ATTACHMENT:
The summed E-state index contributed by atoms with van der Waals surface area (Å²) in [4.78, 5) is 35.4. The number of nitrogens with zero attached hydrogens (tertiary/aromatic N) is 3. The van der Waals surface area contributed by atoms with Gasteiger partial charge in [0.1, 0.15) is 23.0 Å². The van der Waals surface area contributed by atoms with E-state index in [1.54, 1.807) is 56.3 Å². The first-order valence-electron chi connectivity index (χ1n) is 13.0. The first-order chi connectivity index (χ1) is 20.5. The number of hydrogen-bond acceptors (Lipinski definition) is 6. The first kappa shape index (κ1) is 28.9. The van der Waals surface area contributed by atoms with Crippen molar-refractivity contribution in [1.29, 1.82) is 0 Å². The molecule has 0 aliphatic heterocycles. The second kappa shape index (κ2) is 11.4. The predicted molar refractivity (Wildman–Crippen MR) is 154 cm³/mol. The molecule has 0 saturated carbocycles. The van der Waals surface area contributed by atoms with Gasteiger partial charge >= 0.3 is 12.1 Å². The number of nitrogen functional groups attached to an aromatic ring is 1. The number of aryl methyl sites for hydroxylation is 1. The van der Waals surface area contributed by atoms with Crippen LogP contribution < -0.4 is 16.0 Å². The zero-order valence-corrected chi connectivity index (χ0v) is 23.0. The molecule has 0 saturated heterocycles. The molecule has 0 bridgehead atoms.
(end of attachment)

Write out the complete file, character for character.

The summed E-state index contributed by atoms with van der Waals surface area (Å²) in [4.78, 5) is 35.4. The number of nitrogens with zero attached hydrogens (tertiary/aromatic N) is 3. The van der Waals surface area contributed by atoms with Gasteiger partial charge in [0.1, 0.15) is 23.0 Å². The van der Waals surface area contributed by atoms with E-state index in [1.54, 1.807) is 56.3 Å². The first-order valence-electron chi connectivity index (χ1n) is 13.0. The first-order chi connectivity index (χ1) is 20.5. The number of hydrogen-bond acceptors (Lipinski definition) is 6. The first kappa shape index (κ1) is 28.9. The van der Waals surface area contributed by atoms with Crippen molar-refractivity contribution in [1.29, 1.82) is 0 Å². The molecule has 0 aliphatic heterocycles. The second kappa shape index (κ2) is 11.4. The predicted molar refractivity (Wildman–Crippen MR) is 154 cm³/mol. The molecule has 0 saturated carbocycles. The van der Waals surface area contributed by atoms with Gasteiger partial charge >= 0.3 is 12.1 Å². The number of nitrogen functional groups attached to an aromatic ring is 1. The number of aryl methyl sites for hydroxylation is 1. The van der Waals surface area contributed by atoms with Crippen LogP contribution < -0.4 is 16.0 Å². The zero-order valence-corrected chi connectivity index (χ0v) is 23.0. The molecule has 0 saturated heterocycles. The molecule has 0 bridgehead atoms.